During one of the most difficult weeks ever experienced by PR and communications professionals as they take care of the needs of their employers and clients while scrabbling to set up spaces to work from home, the Public Relations Institute of Ireland (PRII) put out a call for volunteers. Not ideal timing, but a most important call nevertheless.
PRII chief executive Martina Byrne (pictured) explains. Never more than in a crisis does clear, reliable communication matter. Communications teams are working long hours to ensure channels of all kinds are open with factual, timely information. Apart from getting fast-changing, often literally lifesaving, information to the public, the work alongside the media helps diminish the damage that can be done by the virus of misinformation.
The PRII made the call for volunteers because the communications teams of national and local government, public sector bodies, charities and NGOs at the front-line in fighting the virus are working flat out. They are already, no doubt, stretched and tired – and it has only been a few weeks. To date, 40 volunteers have registered with the PRII, providing details of their skills sets and how much time they could offer.
READY TO HELP
Some were early-career digital media strategists, others retired public affairs experts, all were ready to help. These volunteers are being matched, in the first instance with members of The Charities Institute and which have seen their funds dry up just as the needs for their services multiplies. Many need to move to digital channels but lack the expertise.
Byrne said: “Know that your work really matters. You can’t stop the virus, but you can keep the lines of vital communication open and flowing with factual, timely information. We’re also dealing with a virus of misinformation, some of which is downright dangerous”. Her words are aimed especially at young professionals finding the crisis heavy going.
You can try to control how you respond to the crisis even though you can’t control the virus. Mind yourself, heed the HSE advice and practise good hand hygiene and physical distancing. Pace yourself, this is a crisis that will persist for months. Take breaks. Watch really silly movies. Communicate with family and friends for mental and emotional support.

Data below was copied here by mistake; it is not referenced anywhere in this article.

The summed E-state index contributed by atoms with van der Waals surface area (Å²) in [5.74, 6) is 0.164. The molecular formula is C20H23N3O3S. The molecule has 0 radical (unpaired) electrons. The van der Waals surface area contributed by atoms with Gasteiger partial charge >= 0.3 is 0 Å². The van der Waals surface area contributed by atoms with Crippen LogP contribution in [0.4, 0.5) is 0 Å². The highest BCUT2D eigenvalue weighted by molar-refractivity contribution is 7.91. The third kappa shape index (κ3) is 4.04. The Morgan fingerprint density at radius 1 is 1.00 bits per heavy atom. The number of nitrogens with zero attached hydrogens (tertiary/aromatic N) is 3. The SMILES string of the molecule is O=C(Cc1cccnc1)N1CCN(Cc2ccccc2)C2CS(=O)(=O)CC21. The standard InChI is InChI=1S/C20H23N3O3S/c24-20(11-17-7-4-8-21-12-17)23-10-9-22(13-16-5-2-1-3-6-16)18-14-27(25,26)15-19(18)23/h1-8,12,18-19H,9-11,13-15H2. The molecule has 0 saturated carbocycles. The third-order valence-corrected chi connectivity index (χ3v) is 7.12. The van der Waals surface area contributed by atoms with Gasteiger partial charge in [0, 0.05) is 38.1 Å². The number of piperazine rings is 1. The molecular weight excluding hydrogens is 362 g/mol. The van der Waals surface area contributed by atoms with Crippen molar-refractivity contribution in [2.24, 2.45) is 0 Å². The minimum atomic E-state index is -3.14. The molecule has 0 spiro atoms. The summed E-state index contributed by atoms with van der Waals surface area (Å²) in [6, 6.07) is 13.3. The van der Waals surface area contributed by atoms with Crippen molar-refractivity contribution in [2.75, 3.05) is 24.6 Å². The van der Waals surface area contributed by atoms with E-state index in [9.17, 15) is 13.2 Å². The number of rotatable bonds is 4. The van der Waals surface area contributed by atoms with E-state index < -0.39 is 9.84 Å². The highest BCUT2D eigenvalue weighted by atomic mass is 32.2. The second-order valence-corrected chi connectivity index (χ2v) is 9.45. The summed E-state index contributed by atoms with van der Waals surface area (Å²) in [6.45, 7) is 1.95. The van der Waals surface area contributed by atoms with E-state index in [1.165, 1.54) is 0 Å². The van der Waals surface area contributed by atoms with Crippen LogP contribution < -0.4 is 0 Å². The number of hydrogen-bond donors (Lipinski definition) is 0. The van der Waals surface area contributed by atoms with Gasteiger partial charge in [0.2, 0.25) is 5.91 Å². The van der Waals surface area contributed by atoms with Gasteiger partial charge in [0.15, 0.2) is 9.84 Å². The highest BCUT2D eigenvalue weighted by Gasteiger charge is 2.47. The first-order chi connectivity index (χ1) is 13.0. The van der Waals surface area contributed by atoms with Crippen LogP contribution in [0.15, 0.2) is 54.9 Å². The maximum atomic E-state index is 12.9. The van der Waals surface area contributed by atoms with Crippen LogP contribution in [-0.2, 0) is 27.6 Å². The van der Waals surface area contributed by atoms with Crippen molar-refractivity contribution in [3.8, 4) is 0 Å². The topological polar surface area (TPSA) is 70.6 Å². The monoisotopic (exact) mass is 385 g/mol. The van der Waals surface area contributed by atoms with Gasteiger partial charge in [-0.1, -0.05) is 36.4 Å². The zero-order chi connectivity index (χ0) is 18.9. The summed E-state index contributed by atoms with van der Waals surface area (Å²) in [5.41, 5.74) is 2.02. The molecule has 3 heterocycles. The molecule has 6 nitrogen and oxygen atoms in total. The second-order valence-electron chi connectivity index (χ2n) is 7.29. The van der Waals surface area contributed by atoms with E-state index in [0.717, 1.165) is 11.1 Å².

Stick to short and simple, now is not the time for flourishes and sophistication.
PERFECTION AN ENEMY
Don’t wait for your work to be perfect. As Irish hero, Dr Michael Ryan of WHO, said recently, “perfection is the enemy of the good when it comes to emergency management. Speed trumps perfection. Everyone is afraid of the consequence of error, but the greatest error is not to move, the greatest error is to be paralysed by the fear of failure”.
Dr Ryan could have been speaking to PR people rather than international policy makers.
Ask your line manager what is okay to drop or postpone, don’t expect to be able to get all the exceptional stuff done as well as the routine. Cut your managers some slack. If you are finding them difficult or demanding, it’s probably because they have extra responsibilities that come with their seniority. They have to think past this crisis, knowing the decisions they make now could impact the sustainability of your organisation or agency.
Like you and everyone else, they have their own ‘backpack’ of personal and family worries. Learn from their experience and lend them your energy. Take care of those younger or less experienced around you, they will be concerned too. They may be different concerns to you, but they are no less real. Think about your colleagues who are far away from home.
These people may not be able to visit loved ones for some time. Take care of them like you’d like to be cared for if it was you in their shoes. Be kind. Know that this will pass. Sometime in the future, you will look back on this as a formative period in your career. Maybe the PRII will ask you to deliver a conference keynote on what you learned from the Covid 19 experience.
Maybe you’ll write the book on pandemic communications that’s on the reading list of the next generation of PR students. Maybe you’ll give a talk to those students who will smile with incomprehension at the ‘old tech’ you used. Finally, no one will recall exactly what you said or did during the time of the Covid-19 emergency.
But they will remember how you made them feel, Byrne added.